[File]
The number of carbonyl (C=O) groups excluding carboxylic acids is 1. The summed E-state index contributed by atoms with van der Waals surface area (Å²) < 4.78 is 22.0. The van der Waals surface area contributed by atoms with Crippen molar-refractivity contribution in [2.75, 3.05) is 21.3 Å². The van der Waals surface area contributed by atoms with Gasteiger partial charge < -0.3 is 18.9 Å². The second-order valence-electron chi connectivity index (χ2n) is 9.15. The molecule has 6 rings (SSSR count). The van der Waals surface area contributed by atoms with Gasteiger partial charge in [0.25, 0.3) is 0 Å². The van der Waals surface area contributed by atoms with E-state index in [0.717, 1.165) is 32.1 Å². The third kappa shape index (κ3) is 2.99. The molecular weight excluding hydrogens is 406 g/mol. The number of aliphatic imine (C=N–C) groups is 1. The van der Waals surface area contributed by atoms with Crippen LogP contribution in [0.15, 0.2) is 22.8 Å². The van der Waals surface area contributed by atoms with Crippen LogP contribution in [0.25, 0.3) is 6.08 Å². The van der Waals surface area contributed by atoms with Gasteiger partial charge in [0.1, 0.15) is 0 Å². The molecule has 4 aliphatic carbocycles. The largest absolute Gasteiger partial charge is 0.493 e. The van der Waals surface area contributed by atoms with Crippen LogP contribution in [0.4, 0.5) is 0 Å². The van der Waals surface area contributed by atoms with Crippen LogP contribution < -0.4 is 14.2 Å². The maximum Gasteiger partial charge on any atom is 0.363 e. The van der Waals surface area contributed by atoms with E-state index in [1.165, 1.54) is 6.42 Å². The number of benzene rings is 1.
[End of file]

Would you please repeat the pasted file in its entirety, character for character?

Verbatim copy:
The number of carbonyl (C=O) groups excluding carboxylic acids is 1. The summed E-state index contributed by atoms with van der Waals surface area (Å²) < 4.78 is 22.0. The van der Waals surface area contributed by atoms with Crippen molar-refractivity contribution in [2.75, 3.05) is 21.3 Å². The van der Waals surface area contributed by atoms with Gasteiger partial charge < -0.3 is 18.9 Å². The second-order valence-electron chi connectivity index (χ2n) is 9.15. The molecule has 6 rings (SSSR count). The van der Waals surface area contributed by atoms with Gasteiger partial charge in [0.25, 0.3) is 0 Å². The van der Waals surface area contributed by atoms with E-state index in [0.717, 1.165) is 32.1 Å². The third kappa shape index (κ3) is 2.99. The molecular weight excluding hydrogens is 406 g/mol. The number of aliphatic imine (C=N–C) groups is 1. The van der Waals surface area contributed by atoms with Crippen LogP contribution in [0.15, 0.2) is 22.8 Å². The van der Waals surface area contributed by atoms with Crippen LogP contribution in [0.25, 0.3) is 6.08 Å². The van der Waals surface area contributed by atoms with Gasteiger partial charge in [0.1, 0.15) is 0 Å². The molecule has 4 aliphatic carbocycles. The largest absolute Gasteiger partial charge is 0.493 e. The van der Waals surface area contributed by atoms with Crippen LogP contribution in [0.4, 0.5) is 0 Å². The van der Waals surface area contributed by atoms with Crippen LogP contribution < -0.4 is 14.2 Å². The maximum Gasteiger partial charge on any atom is 0.363 e. The van der Waals surface area contributed by atoms with E-state index in [1.165, 1.54) is 6.42 Å². The number of benzene rings is 1.